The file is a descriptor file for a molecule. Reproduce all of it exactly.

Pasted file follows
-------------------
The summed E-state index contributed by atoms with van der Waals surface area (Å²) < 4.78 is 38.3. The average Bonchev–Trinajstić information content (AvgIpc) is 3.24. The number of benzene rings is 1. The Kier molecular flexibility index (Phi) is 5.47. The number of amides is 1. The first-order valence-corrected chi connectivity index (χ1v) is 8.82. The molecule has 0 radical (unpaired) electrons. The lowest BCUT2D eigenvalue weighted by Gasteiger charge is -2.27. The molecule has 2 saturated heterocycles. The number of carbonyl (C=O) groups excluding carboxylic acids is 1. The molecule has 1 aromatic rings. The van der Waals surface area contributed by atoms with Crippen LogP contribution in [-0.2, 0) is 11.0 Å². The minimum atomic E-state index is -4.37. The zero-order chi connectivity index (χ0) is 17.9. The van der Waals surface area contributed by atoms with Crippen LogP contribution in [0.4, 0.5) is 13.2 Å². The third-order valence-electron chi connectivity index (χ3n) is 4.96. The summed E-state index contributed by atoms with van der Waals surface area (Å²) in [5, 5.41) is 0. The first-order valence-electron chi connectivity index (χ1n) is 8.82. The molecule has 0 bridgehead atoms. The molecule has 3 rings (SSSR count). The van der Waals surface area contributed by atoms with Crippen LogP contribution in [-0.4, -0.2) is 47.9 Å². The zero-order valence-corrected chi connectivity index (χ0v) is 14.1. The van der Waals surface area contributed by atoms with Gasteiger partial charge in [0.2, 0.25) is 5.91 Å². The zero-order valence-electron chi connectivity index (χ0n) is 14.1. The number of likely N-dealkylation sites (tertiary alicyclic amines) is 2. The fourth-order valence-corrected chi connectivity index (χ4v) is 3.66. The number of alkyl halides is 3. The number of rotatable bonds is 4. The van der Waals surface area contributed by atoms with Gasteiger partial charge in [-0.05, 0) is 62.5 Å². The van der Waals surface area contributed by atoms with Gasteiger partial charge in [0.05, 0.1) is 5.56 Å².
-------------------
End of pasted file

The summed E-state index contributed by atoms with van der Waals surface area (Å²) < 4.78 is 38.3. The average Bonchev–Trinajstić information content (AvgIpc) is 3.24. The number of benzene rings is 1. The Kier molecular flexibility index (Phi) is 5.47. The number of amides is 1. The first-order valence-corrected chi connectivity index (χ1v) is 8.82. The molecule has 0 radical (unpaired) electrons. The lowest BCUT2D eigenvalue weighted by Gasteiger charge is -2.27. The molecule has 2 saturated heterocycles. The number of carbonyl (C=O) groups excluding carboxylic acids is 1. The molecule has 1 aromatic rings. The van der Waals surface area contributed by atoms with Crippen LogP contribution in [-0.2, 0) is 11.0 Å². The minimum atomic E-state index is -4.37. The zero-order chi connectivity index (χ0) is 17.9. The van der Waals surface area contributed by atoms with Crippen LogP contribution in [0.4, 0.5) is 13.2 Å². The third-order valence-electron chi connectivity index (χ3n) is 4.96. The summed E-state index contributed by atoms with van der Waals surface area (Å²) in [5, 5.41) is 0. The first-order valence-electron chi connectivity index (χ1n) is 8.82. The molecule has 0 bridgehead atoms. The molecule has 3 rings (SSSR count). The van der Waals surface area contributed by atoms with Crippen LogP contribution in [-0.4, -0.2) is 47.9 Å². The zero-order valence-corrected chi connectivity index (χ0v) is 14.1. The van der Waals surface area contributed by atoms with Gasteiger partial charge in [0.2, 0.25) is 5.91 Å². The zero-order valence-electron chi connectivity index (χ0n) is 14.1. The number of likely N-dealkylation sites (tertiary alicyclic amines) is 2. The fourth-order valence-corrected chi connectivity index (χ4v) is 3.66. The number of alkyl halides is 3. The number of rotatable bonds is 4. The van der Waals surface area contributed by atoms with Gasteiger partial charge in [-0.05, 0) is 62.5 Å². The van der Waals surface area contributed by atoms with Gasteiger partial charge in [0.05, 0.1) is 5.56 Å².